In Limen’s case, Mr. Lima’s embellishments cost them 8 months’ salary in addition to $500,000 for Limen’s failure to issue Limen shares to Mr. Antunes as per the terms of the employment agreement. Justice Brown accepted the uncontroverted evidence that Mr. Lima told Mr. Antunes the shares were worth about $500,000 and concluded that Mr. Antunes “is to be put in a position commensurate with his expectations arising from the contract and from Mr. Lima’s representations to him.”
While it is of no surprise that employer conduct at termination can impact the reasonable notice period, this decision serves as a warning to employers who over-sell the benefits of their offer to potential employment candidates. Where such embellishments are relied on in accepting an offer of employment, they may translate into greater employer liability post-termination.
A recent case of the Federal Court of Appeal, Bernard v Canada (Customs and Revenue Agency), 2015 FCA 263, is a cautionary tale on the importance of collecting all necessary evidence and putting it before an administrative decision maker in the first instance, and not before a Court on judicial review. An applicant challenging administrative or government decision making will normally be prevented from introducing new evidence before the reviewing Court which was not put before the original administrative decision maker. This rule exists not just for efficiency, but to maintain and protect the different roles entrusted to administrative decision-makers and reviewing courts by Parliament.
In Bernard, the applicant sought judicial review of a Public Service Labour Relations and Employment Board decision not to reconsider its earlier decision, which the applicant alleged was tainted by a reasonable apprehension of bias. On judicial review, the applicant sought to file an affidavit containing paragraphs and exhibits which had not been put before the Board. The respondent moved to strike this new evidence. In response, the applicant submitted that the evidence was relevant to her allegations of bias and a breach of natural justice and should remain in the Court record.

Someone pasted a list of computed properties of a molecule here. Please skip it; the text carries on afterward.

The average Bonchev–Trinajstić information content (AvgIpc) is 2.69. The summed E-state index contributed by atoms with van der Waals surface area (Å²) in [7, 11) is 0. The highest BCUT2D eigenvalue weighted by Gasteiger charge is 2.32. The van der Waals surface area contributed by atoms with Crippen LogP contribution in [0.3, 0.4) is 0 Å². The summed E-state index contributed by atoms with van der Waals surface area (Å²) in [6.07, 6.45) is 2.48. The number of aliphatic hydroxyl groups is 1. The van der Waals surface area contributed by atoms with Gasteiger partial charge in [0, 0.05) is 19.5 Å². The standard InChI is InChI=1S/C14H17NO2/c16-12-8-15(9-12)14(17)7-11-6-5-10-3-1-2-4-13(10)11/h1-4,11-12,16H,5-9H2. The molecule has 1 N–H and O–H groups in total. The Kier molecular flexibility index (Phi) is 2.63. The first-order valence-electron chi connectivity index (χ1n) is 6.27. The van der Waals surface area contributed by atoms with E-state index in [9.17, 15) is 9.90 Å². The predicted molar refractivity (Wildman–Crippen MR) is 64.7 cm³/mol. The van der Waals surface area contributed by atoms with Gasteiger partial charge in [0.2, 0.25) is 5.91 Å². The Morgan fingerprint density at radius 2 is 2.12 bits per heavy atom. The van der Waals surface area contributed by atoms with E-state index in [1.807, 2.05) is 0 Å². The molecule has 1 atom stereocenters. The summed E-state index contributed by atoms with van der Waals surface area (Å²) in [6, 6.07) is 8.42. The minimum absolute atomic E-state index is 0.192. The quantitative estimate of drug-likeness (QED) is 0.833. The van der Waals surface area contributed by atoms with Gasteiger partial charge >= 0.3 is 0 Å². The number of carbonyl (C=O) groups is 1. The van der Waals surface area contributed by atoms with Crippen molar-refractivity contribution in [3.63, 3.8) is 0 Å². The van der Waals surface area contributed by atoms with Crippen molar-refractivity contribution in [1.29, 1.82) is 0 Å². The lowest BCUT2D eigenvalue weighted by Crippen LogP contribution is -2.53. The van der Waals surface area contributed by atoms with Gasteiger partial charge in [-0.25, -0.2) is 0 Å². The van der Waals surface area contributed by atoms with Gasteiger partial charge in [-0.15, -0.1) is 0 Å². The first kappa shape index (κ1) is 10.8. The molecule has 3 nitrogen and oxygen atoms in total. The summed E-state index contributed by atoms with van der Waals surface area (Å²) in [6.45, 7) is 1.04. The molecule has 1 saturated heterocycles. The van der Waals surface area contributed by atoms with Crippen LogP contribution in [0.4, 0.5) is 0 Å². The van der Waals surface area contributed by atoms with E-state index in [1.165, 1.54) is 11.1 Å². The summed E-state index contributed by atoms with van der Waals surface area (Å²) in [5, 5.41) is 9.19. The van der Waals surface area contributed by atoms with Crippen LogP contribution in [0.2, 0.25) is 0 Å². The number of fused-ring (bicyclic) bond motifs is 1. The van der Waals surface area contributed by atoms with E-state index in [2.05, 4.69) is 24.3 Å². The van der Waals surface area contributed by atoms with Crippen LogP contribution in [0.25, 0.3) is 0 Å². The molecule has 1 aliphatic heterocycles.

The Court found that this new evidence could have been placed before the Board in the first instance and granted the respondent’s motion to strike it from the record. The Court explained that the rule preventing an applicant from introducing new evidence on judicial review is rooted in the fundamentally different roles accorded to administrative decision-makers as “merits deciders” and judicial review courts as “reviewers”. The evidence the applicant sought to file went to the merits of the matter before the Board and was available at the time of the Board’s proceedings.
The Court noted that the general rule is subject to exceptions and the evidence did not fall within any of these. The Court explained that the general exceptions are:(1) if the evidence is filed to provide background information or a summary of the evidence that was before the administrative decision-maker; (2) if the evidence is filed to disclose a complete absence of evidence and tell the reviewing court what cannot be found in the record; and(3) if this evidence is filed to provide details relevant to an issue of natural justice, procedural fairness, improper purpose or fraud. However, if the evidence of natural justice, procedural fairness, improper purpose or fraud had been available at the time of the administrative proceedings and the party had the capacity to object to the issue at that time, this exception does not apply.
This decision highlights the importance of seeking legal advice early on to identify and collect all necessary evidence when approaching an administrative decision maker to challenge a decision. Although administrative proceedings may be more informal than Court proceedings, it is important to understand the legal evidentiary principles applicable to maximize the chances of success. If this is not done, important evidence may be missing that is essential to a successful legal outcome of a case.
From time to time we meet with employees who have been given notice of termination by their employer and want to know what happens to their severance pay if they decide to resign during the working notice period. Are they still entitled to it? Must they work the entire notice period or risk losing their severance pay? In Ontario, the Employment Standards Act, 2000, (“ESA”) sets out the answers to this question.
Notice of Termination and Severance Pay under the ESA